By Catalin Cimpanu for Zero Day | July 4, 2020MORE COMMENTS: https://www.zdnet.com/article/infosec-community-disagrees-with-changing-black-hat-term-due-to-racial-stereotyping/
The information security (infosec) community has angrily reacted today to calls to abandon the use of the 'black hat' and 'white hat' terms, citing that the two, and especially 'black hat,' have nothing to do with racial stereotyping.
Discussions about the topic started late last night after David Kleidermacher, VP of Engineering at Google, and in charge of Android Security and the Google Play Store, withdrew from a scheduled talk he was set to give in August at the Black Hat USA 2020 security conference.
In his withdrawal announcement, Kleidermacher asked the infosec industry to consider replacing terms like black hat, white hat, and man-in-the-middle with neutral alternatives.
These changes remove harmful associations, promote inclusion, and help us break down walls of unconscious bias. Not everyone agrees which terms to change, but I feel strongly our language needs to (this one in particular).
— David Kleidermacher (@DaveKSecure) July 3, 2020
While Kleidermacher only asked the industry to consider changing these terms, several members mistook his statement as a direct request to the Black Hat conference to change its name.
With Black Hat being the biggest event in cyber-security, online discussions on the topic quickly became widespread among cyber-security experts, dominating the July 4th weekend.
While a part of the infosec community agreed with Kledermacher, the vast majority did not, and called it virtue signaling taken to the extreme.
Most security researchers pointed to the fact that the terms had nothing to do with racism or skin color, and had their origins in classic western movies, where the villain usually wore a black hat, while the good guy wore a white hat.
Others pointed to the dualism between black and white as representing evil and good, concepts that have been around since the dawn of civilizations, long before racial divides even existed between humans.
Right now, the infosec community doesn't seem to be willing to abandon the two terms, which they don't see as a problem when used in infosec-related writings.
Trading Standards squad targets anti-5G USB stick
Trading Standards officers are seeking to halt sales of a device that has been claimed to offer protection against the supposed dangers of 5G via use of quantum technology.
Cyber-security experts say the £339 5GBioShield appears to no more than a basic USB drive.
"We consider it to be a scam," Stephen Knight, operations director for London Trading Standards told the BBC.
His said his team is working with City of London Police's Action Fraud squad.
They are seeking a court order to take down the company's website.
"People who are vulnerable need protection from this kind of unscrupulous trading," he added.
The intervention follows an examination of the device, which was first reported by the BBC.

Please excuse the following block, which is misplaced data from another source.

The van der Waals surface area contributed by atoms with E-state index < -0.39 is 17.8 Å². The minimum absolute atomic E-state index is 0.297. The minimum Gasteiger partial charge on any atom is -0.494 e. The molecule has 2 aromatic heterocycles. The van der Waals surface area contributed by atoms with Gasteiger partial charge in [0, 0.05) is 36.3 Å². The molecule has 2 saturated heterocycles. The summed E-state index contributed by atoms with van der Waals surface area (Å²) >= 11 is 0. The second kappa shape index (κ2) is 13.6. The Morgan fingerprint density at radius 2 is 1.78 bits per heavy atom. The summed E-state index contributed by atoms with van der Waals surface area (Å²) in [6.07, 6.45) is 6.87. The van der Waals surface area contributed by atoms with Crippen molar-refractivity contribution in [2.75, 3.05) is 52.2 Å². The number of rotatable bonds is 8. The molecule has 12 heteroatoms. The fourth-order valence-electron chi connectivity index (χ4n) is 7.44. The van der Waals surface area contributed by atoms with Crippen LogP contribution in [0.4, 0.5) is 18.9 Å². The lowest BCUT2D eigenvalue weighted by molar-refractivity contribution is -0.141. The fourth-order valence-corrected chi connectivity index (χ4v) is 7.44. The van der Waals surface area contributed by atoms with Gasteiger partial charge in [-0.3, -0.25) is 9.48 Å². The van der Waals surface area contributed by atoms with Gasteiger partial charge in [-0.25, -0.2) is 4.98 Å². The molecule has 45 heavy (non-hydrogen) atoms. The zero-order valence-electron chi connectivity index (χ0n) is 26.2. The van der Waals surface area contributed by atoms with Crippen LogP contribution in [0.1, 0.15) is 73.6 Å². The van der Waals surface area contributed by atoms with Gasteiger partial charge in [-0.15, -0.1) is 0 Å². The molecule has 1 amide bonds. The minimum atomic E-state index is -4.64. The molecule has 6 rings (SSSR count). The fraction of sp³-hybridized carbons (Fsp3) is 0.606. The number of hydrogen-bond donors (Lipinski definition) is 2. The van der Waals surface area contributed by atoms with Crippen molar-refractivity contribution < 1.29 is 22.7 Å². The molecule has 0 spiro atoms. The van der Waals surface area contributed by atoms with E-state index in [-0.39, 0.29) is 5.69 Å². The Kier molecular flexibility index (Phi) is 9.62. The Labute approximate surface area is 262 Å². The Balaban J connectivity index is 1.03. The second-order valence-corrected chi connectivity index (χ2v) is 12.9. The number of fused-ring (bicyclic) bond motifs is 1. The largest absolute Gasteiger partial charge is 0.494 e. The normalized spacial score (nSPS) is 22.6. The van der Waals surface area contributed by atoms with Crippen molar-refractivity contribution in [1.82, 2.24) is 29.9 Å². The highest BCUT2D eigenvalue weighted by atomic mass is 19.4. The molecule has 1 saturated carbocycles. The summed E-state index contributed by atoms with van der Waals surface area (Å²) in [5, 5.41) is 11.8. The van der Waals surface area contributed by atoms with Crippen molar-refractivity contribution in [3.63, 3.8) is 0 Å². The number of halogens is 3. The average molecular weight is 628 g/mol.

The vendor - BioShield Distribution - had previously said the device was backed by "research", but has not responded to the latest development.
'Holographic nano-layer catalyser'
The rollout of the new 5G mobile networks began in the UK only last summer and has not yet reached outside urban areas.
Yet across the country there is already a cottage industry offering protection against the supposed negative health effects, even though they have been dismissed by regulators and mainstream scientists.
The 5GBioShield was recommended by a member of Glastonbury Town Council's 5G Advisory Committee, which has called for an inquiry into 5G.
One of nine external members, Toby Hall, said: "We use this device and find it helpful," and provided a link to its website, which describes it as a USB key that "provides protection for your home and family, thanks to the wearable holographic nano-layer catalyser, which can be worn or placed near to a smartphone or any other electrical, radiation or EMF [electromagnetic field] emitting device".
"Through a process of quantum oscillation, the 5GBioShield USB key balances and re-harmonises the disturbing frequencies arising from the electric fog induced by devices, such as laptops, cordless phones, wi-fi, tablets, et cetera," it adds.
Each of these USB keys costs £339.60 including VAT, though there is a special offer of three for £958.80.
But, at first sight, it seems to be just that - a USB key, with just 128MB of storage.
"So what's different between it and a virtually identical 'crystal' USB key available from various suppliers in Shenzhen, China, for around £5 per key?" asks Ken Munro, whose company, Pen Test Partners, specialises in taking apart consumer electronic products to spot security vulnerabilities.
And the answer appears to be a circular sticker.
"Now, we're not 5G quantum experts but said sticker looks remarkably like one available in sheets from stationery suppliers for less than a penny each," he says.
Mr Munro and his colleague Phil Eveleigh proceeded to dismantle the USB key to find out if there were any whizz-bang electronics inside.